Is there anybody out there who WAS a true believer and is now an atheist? If so, I'd love to hear how you got from there to here. I always put the whole God story in the same category as Santa Claus, the Easter Bunny and the Tooth Fairy and I was lucky enough to grow up in New York, so I knew from the beginning that there were lots of belief systems and lots of degrees of belief and compliance. I've always been impressed by people who had what must have been the comfort and ease of automatic belief and who gave it up for the much more demanding and unsavory challenges of reality. I'd love to hear your stories, particularly those of people from communities where no other options were around, were available, were even acknowledged.

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Wow! Thanks for answering. I was hoping you wouldn't think I was just being way too nosy.
what an awesome discussion. I love reading these stories.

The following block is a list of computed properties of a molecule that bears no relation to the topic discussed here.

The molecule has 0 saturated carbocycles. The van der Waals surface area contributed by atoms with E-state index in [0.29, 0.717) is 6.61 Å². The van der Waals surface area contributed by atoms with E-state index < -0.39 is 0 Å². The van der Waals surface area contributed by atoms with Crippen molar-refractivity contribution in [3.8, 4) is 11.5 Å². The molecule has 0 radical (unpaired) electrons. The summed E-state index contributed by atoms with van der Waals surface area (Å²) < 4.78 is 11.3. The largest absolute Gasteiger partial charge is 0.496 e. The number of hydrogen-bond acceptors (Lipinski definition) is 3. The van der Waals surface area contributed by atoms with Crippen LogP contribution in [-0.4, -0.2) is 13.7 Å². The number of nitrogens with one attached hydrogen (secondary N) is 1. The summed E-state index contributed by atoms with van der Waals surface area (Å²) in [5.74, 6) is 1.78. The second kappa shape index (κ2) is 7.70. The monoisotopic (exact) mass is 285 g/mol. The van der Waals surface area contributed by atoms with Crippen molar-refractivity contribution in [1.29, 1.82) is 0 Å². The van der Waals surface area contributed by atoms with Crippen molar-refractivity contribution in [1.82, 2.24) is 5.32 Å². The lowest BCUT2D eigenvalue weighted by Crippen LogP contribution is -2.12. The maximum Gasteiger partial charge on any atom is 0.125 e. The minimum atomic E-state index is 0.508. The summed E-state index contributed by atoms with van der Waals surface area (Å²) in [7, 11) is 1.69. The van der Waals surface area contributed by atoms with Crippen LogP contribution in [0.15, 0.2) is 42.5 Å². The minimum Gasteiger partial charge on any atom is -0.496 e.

I just thought of something today that i used to do as a child. Although we were baptists my parents had me attend a catholic church for confession once a week (no idea why) and I always made up sins to tell the 'old man' in the booth. It got so boring that i began making little bets with myself as to what sin would be worth x number of hail mary's/our father's. One day I 'confessed' to stealing 50 dollars from my parents. (50!!! at age 11) I expected at least 15 hail mary's but only got 5 - which was the same retribution for 'accidently breaking someones toy' a few weeks earlier. I was so annoyed at the inconsistency!! I still recall thinking "so not fair.. that was definitely worth at least 10"